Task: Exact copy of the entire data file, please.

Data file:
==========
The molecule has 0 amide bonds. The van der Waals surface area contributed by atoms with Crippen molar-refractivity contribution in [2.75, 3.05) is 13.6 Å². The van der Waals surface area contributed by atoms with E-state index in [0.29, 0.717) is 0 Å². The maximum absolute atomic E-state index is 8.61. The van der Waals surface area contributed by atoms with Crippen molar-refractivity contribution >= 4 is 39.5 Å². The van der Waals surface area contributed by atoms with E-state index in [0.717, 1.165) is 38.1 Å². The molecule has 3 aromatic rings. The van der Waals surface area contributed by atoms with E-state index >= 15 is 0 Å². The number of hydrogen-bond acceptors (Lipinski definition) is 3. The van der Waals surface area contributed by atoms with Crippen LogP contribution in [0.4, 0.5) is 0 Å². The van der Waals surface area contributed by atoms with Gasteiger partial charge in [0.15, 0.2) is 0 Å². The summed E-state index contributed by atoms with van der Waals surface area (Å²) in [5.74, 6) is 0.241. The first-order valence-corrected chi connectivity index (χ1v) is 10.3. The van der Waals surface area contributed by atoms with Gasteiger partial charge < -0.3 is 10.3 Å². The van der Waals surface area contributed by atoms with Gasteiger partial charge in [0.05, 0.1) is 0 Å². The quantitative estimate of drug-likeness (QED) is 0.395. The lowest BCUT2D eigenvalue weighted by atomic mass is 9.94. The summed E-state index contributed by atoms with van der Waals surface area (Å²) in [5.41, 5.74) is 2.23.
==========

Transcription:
The molecule has 0 amide bonds. The van der Waals surface area contributed by atoms with Crippen molar-refractivity contribution in [2.75, 3.05) is 13.6 Å². The van der Waals surface area contributed by atoms with E-state index in [0.29, 0.717) is 0 Å². The maximum absolute atomic E-state index is 8.61. The van der Waals surface area contributed by atoms with Crippen molar-refractivity contribution >= 4 is 39.5 Å². The van der Waals surface area contributed by atoms with E-state index in [0.717, 1.165) is 38.1 Å². The molecule has 3 aromatic rings. The van der Waals surface area contributed by atoms with E-state index >= 15 is 0 Å². The number of hydrogen-bond acceptors (Lipinski definition) is 3. The van der Waals surface area contributed by atoms with Crippen LogP contribution in [0.4, 0.5) is 0 Å². The van der Waals surface area contributed by atoms with Gasteiger partial charge in [0.15, 0.2) is 0 Å². The summed E-state index contributed by atoms with van der Waals surface area (Å²) in [5.74, 6) is 0.241. The first-order valence-corrected chi connectivity index (χ1v) is 10.3. The van der Waals surface area contributed by atoms with Gasteiger partial charge < -0.3 is 10.3 Å². The van der Waals surface area contributed by atoms with Gasteiger partial charge in [0.05, 0.1) is 0 Å². The quantitative estimate of drug-likeness (QED) is 0.395. The lowest BCUT2D eigenvalue weighted by atomic mass is 9.94. The summed E-state index contributed by atoms with van der Waals surface area (Å²) in [5.41, 5.74) is 2.23.